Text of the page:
Introduction: Making a Gradient (using Salt Dough)
Gradients, sometimes referred to as 'ombré' from the french word 'to shade', look super cool and super sleek! While they seem difficult to create outside of the painting and hair dye realm, they are actually rather easy to create when dealing with malleable materials such as fondant, salt dough, playdoh, polymer clay, and other materials!
In this instructable, we will be using salt dough to learn how to create this cool color effect!
Step 1: What You'll Need
For this project, you will need:
- Salt dough
- 1 cup flour
- 1/2 cup salt
- 1/2 cup warm water
- To make the salt dough, simply mix these ingredients together. There's a great instructable that focuses on the process here.
- A rolling pin
- Food coloring
- Cookie cutters / butter knife / cup / anything you want to use to cut shapes
- Parchment paper
- Latex gloves
Step 2: Adding Color
Divide the dough into two balls of equal size.
Add the desired color to each ball. If you would like, you can also color just one of them to make a gradient from color to white.
You might get food coloring on your hands when mixing. This won't stain, but if you'd like you can wear gloves when mixing.
Step 3: Starting the Gradient
To start the gradient, take one of the salt dough balls and pinch off a smaller portion. This will be the beginning of the gradient. In this case, we are taking off a small part of the blue dough.
Next, pinch off a small part of the other dough (in this case yellow) and add it to the big ball of the initial dough (in this case blue).
So in this case we are taking a small part of the yellow dough and adding it to the large ball of the blue dough.
Once fully mixed, pinch off a bit of the mixed dough as you did with the initial dough-- this will be the next color of the gradient.
Step 4: Repeat!
Repeat the process with the yellow dough and the mixed dough. Essentially what's going on is you keep adding yellow to the blue, taking out a pinch of dough at each step of the color transition.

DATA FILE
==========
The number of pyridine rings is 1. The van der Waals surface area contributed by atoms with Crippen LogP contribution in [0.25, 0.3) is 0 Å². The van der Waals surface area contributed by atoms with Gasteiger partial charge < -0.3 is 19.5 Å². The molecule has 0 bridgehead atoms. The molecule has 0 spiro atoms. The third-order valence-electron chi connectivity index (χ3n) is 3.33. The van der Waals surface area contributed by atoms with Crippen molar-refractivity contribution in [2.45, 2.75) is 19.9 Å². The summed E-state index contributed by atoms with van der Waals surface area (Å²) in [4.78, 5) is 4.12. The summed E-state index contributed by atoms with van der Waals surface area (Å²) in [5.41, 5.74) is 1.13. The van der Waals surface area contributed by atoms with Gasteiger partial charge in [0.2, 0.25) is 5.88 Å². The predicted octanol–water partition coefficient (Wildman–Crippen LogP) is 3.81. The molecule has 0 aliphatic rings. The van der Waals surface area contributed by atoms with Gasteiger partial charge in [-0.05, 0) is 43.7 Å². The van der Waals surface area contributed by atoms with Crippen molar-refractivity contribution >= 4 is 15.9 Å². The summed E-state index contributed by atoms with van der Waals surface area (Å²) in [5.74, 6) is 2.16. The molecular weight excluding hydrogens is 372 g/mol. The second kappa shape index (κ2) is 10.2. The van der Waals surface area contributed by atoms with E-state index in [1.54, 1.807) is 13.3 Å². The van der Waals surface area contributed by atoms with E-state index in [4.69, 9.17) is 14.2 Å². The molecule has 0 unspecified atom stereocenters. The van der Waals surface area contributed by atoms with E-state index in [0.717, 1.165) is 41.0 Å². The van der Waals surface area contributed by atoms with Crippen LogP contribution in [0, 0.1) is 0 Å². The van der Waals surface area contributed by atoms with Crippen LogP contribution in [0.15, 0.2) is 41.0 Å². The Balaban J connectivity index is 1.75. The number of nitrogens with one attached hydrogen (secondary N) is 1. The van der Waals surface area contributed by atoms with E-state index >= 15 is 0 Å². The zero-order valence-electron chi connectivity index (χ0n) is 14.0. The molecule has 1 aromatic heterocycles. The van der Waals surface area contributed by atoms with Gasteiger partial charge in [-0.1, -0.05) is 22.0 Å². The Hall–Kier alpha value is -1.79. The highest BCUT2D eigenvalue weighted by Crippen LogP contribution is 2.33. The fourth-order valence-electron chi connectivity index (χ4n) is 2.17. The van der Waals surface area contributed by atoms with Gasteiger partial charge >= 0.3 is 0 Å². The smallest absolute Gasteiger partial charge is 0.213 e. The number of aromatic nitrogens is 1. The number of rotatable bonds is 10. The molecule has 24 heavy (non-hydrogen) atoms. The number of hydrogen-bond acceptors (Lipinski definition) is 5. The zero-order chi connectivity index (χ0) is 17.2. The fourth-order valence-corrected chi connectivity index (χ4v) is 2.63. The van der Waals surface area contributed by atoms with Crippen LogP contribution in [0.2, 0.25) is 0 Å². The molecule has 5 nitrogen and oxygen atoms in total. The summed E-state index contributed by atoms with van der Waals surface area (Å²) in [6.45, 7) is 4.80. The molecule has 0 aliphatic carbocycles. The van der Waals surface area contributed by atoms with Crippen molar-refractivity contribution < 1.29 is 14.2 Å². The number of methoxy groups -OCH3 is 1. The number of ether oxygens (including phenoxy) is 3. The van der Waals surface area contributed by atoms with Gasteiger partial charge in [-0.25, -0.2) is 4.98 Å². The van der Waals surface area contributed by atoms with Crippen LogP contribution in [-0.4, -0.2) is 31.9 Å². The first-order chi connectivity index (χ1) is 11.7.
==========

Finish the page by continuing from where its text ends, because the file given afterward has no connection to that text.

It helps to keep the balls you pinch off in order so you don't mix up any of the layers-- you will be able to see the transition between all of the dough, but it can be hard to distinguish between two individual portions of dough!
When you get to the last of the yellow, you should have a lovely array of salt dough balls that gradually transition in color!
Step 5: Stack 'em
It's now time to make the gradient!
Taking the dough ball from one end of the gradient, roll it between your hands until it becomes a rod-like shape.
Using the rolling pin, roll the dough into a thin, oblong slab, about 2-3 mm thick. Set the dough aside.
Repeat the process with the next level of the gradient, this time stacking it on top of the first. Keep going with the rest of the dough balls.
Accuracy isn't very important here, but try to make the oblong slabs about the same size.
Step 6: Time to Roll
Turn the dough on its side, so that you can see the gradient from an aerial view.
Roll out the stack to 1/4 to 1/2 cm thick.
You now have a lovely gradient!
Step 7: Fun Time!
You can do whatever you would like with the salt dough slab. I like to cut mine into tags for gifts and decoration.
Use a cookie cutter to cut out the shapes you like, and use a straw to cut holes for the tag. You may need to dust the top of the dough with flour if it gets a little sticky from the heat of handling.
You could also use a cup's rim to cut tags, or cut custom shapes with a butter knife.
Step 8: One's Trash Is Another's Treasure
Once I finish cutting my tags from the gradient, I group the dough and roll it out again! I really love this pattern as well.
(if you use the same yellow-blue color combo like I did or white-blue color combinations the dough gives off a very earth-esque pattern-- a great idea for a space or earth day themed event)
Step 9: Allow to Dry
In order to preserve the salt dough, transfer the tags to wax or parchment paper and allow them to dry for a few days. I like to turn them every day to expose all sides and dry the tags a bit faster.
If you would like, you can also dry the tags in the oven. To do so, place the tags on parchment paper and bake them at 200 degrees F for 2-3 hours.
Step 10: Make Lots!!
There are tons of ideas that you can do with these salt dough gradients! Besides the gradient itself, you can also stamp the tags (I would only recommend using ink with the stamp if you are air drying). Sharpies will write and draw easily on the tags as well.
If you are baking the tags, you can use water colors to color them. I found that stamping letters into the tags and then brushing them with water color will create a nice contrast between the original colored dough where stamped and the water color.
Step 11: Some More Ideas...
- As stated before, you can make earth themed tags using the scraps of the gradient dough.
- You can do the same with other colors to make other planets, and make a mobile!
- Rainbow tags!! Are a cute edition to any gift!!
- You could try to take multiple slabs of gradient dough and make a gradient box! I have not done this and am not sure how hardy it would be but I'm sure would look amazing!
The technique used to make the gradient is not limited just to salt dough-- you could also use this instructable to make gradients for your fondant, sculpey, or other colored and malleable materials!
Step 12: Thanks for Reading!
I hope you enjoyed this Instructable and make some salt dough gradient projects of your own! If you enjoyed this Instructable, consider voting for it in the Colors of the Rainbow Challenge!
Thanks again for reading!
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